7. We just spent this past weekend in Honolulu. Friday dinner at Merriman’s. Saturday on Kailua beach. Sunday Brunch at Hana Koa Brewing (highly recommend!). And, how about those sports bars on the 2nd and 3rd floors of downtown Whole Foods, of all places.

    We took the 2:25 pm SWA flight from Lihue on Friday (11th) – were we on the same plane? Not the first time we’ve boarded gate 10A by walking down the stairs and outside. Not a problem for us, so long as not pouring rain. Flight was on time. Sunday afternoon return slightly delayed, maybe 15 minutes. Yes, LIH is old and tired. But, at least they finally have wifi in the (relatively recent) lobby bar. Also, not enough parking.

  8. We just got back from Kaua’i. Our flight from Honolulu to Kauai’s was a 2 hour delay. Allot of shops and restaurants were closed in Honolulu and it was only 3:30 in the afternoon. Finally landing in the Kaua’i, I was surprised how old and antiqued the airport was. Not a good introduction to the beautiful Garden Island. Aloha🌺🌴🌺

  9. Thanks for your comments. We recently had to switch arrival gates on a SWA flight from the mainland. The jet bridge was broken and no one to fix it. Please correct me, but the airports are managed by HDOT if I am not mistaken. One quick drive on most of Oahu’s highways and roads, and you can see how terribly mismanaged HDOT is. For example, after years of neglect, Hwy 98 near Schofield has finally been re surfaced, however about a half a mile at the end of the H-2 was not. One of many examples of gross mismanagement by HDOT. Sadly, very little change in our governance this last election! Sigh!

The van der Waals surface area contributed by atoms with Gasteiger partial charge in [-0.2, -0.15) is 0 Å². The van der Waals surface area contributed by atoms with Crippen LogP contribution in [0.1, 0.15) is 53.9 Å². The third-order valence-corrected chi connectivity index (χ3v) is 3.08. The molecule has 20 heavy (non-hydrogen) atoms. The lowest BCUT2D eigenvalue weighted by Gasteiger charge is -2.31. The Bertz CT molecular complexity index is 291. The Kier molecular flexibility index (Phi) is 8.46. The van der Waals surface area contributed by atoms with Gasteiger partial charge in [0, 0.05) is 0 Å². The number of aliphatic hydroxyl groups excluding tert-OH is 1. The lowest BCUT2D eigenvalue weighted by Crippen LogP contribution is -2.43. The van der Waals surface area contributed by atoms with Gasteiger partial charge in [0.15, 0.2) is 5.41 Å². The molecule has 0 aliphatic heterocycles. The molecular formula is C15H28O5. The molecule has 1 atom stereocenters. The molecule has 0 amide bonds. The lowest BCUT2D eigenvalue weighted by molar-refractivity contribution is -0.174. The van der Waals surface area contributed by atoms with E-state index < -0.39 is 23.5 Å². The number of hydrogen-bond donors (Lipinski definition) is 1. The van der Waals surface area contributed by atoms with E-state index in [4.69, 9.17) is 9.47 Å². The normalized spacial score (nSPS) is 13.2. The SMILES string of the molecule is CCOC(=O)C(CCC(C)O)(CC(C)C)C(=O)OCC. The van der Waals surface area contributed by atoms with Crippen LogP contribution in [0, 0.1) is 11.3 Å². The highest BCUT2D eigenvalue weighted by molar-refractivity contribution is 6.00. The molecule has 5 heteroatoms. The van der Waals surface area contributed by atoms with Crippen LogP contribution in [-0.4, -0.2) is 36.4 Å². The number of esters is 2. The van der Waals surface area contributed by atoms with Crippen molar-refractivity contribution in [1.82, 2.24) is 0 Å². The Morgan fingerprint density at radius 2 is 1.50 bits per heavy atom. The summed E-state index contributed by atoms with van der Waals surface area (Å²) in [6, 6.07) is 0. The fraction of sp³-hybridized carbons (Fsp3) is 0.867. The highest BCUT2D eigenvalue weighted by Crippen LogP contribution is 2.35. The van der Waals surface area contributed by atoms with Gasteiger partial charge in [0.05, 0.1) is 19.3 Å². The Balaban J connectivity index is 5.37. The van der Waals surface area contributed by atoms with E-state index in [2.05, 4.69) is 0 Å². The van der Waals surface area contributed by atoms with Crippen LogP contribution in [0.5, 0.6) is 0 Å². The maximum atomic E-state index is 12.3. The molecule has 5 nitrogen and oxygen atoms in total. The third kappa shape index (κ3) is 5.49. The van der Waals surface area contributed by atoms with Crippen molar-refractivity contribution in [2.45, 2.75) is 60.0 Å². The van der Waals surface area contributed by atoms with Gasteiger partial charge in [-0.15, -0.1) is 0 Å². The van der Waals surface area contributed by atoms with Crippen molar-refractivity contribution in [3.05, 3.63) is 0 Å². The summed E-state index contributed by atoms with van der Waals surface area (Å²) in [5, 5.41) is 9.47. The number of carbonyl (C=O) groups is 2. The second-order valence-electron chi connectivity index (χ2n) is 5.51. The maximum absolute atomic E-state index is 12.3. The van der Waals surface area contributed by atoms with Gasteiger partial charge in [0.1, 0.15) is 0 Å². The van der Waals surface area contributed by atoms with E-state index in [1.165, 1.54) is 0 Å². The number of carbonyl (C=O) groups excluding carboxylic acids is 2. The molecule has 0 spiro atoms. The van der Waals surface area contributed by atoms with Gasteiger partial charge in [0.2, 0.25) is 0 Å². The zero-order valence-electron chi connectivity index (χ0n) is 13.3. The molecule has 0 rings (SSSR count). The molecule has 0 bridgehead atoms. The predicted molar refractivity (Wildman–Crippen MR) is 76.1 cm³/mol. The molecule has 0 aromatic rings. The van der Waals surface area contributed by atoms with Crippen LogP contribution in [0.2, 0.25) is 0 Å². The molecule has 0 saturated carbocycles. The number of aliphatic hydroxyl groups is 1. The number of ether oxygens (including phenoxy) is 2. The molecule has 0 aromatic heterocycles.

1. Hi Dan.

      Yes, it is Hawaii DOT that is responsible for airport management. So it’s hard not to think of our roads and airports in the same bucket. We were told recently by someone employed at HNL that funding for roads and airports may be quite separate. The management, perhaps less so.


  10. Back in the days when Hawaiian was well, less than stellar with its service, the acronym “HAL” meant “Hawaiian Always Late”. While Dunkerly and his successors, before COVID, were able to keep the airline generally on time, the situation now harkens back to the bad old days of Hawaiian. Now the reasons could be different than it is before, but it’s all about operations and performance, especially for passengers. While Southwest does run a more tight ship interisland, the coin flip could see them having problems, in the future.

    1. Hi Stan.

      We didn’t recall that expression, but a HA pilot friend of ours coincidentally just mentioned it. Those of us who rely on them as a utility sure hope that reverses, and their executives have assured us it will.